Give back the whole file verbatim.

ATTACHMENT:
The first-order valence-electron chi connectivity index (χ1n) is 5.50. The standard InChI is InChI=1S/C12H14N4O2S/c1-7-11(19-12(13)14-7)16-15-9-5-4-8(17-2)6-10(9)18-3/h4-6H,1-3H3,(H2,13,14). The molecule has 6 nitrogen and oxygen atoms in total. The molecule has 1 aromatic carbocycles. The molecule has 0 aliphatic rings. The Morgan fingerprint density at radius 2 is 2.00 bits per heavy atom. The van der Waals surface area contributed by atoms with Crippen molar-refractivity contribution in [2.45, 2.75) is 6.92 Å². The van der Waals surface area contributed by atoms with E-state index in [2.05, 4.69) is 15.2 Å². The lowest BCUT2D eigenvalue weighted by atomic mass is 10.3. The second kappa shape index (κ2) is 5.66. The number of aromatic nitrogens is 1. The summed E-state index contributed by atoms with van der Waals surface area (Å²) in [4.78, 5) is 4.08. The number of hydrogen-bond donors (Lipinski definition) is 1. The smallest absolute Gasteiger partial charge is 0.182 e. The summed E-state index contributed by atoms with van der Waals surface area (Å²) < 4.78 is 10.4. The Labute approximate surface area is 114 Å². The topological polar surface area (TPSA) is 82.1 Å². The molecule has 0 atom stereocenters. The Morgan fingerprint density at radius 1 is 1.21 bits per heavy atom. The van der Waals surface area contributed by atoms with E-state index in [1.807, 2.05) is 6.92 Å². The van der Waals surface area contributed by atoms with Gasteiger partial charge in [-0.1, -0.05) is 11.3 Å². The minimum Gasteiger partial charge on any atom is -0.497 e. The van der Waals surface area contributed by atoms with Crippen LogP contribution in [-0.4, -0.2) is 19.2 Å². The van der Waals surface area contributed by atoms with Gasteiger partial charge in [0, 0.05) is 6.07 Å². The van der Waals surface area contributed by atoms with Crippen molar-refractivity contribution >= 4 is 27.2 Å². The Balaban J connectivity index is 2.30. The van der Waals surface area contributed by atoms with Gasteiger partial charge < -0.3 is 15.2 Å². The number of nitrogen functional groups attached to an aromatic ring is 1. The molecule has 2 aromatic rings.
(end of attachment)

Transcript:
The first-order valence-electron chi connectivity index (χ1n) is 5.50. The standard InChI is InChI=1S/C12H14N4O2S/c1-7-11(19-12(13)14-7)16-15-9-5-4-8(17-2)6-10(9)18-3/h4-6H,1-3H3,(H2,13,14). The molecule has 6 nitrogen and oxygen atoms in total. The molecule has 1 aromatic carbocycles. The molecule has 0 aliphatic rings. The Morgan fingerprint density at radius 2 is 2.00 bits per heavy atom. The van der Waals surface area contributed by atoms with Crippen molar-refractivity contribution in [2.45, 2.75) is 6.92 Å². The van der Waals surface area contributed by atoms with E-state index in [2.05, 4.69) is 15.2 Å². The lowest BCUT2D eigenvalue weighted by atomic mass is 10.3. The second kappa shape index (κ2) is 5.66. The number of aromatic nitrogens is 1. The summed E-state index contributed by atoms with van der Waals surface area (Å²) in [4.78, 5) is 4.08. The number of hydrogen-bond donors (Lipinski definition) is 1. The smallest absolute Gasteiger partial charge is 0.182 e. The summed E-state index contributed by atoms with van der Waals surface area (Å²) < 4.78 is 10.4. The Labute approximate surface area is 114 Å². The topological polar surface area (TPSA) is 82.1 Å². The molecule has 0 atom stereocenters. The Morgan fingerprint density at radius 1 is 1.21 bits per heavy atom. The van der Waals surface area contributed by atoms with E-state index in [1.807, 2.05) is 6.92 Å². The van der Waals surface area contributed by atoms with Gasteiger partial charge in [-0.1, -0.05) is 11.3 Å². The minimum Gasteiger partial charge on any atom is -0.497 e. The van der Waals surface area contributed by atoms with Crippen LogP contribution in [-0.4, -0.2) is 19.2 Å². The van der Waals surface area contributed by atoms with Gasteiger partial charge in [0, 0.05) is 6.07 Å². The van der Waals surface area contributed by atoms with Crippen molar-refractivity contribution >= 4 is 27.2 Å². The Balaban J connectivity index is 2.30. The van der Waals surface area contributed by atoms with Gasteiger partial charge < -0.3 is 15.2 Å². The number of nitrogen functional groups attached to an aromatic ring is 1. The molecule has 2 aromatic rings.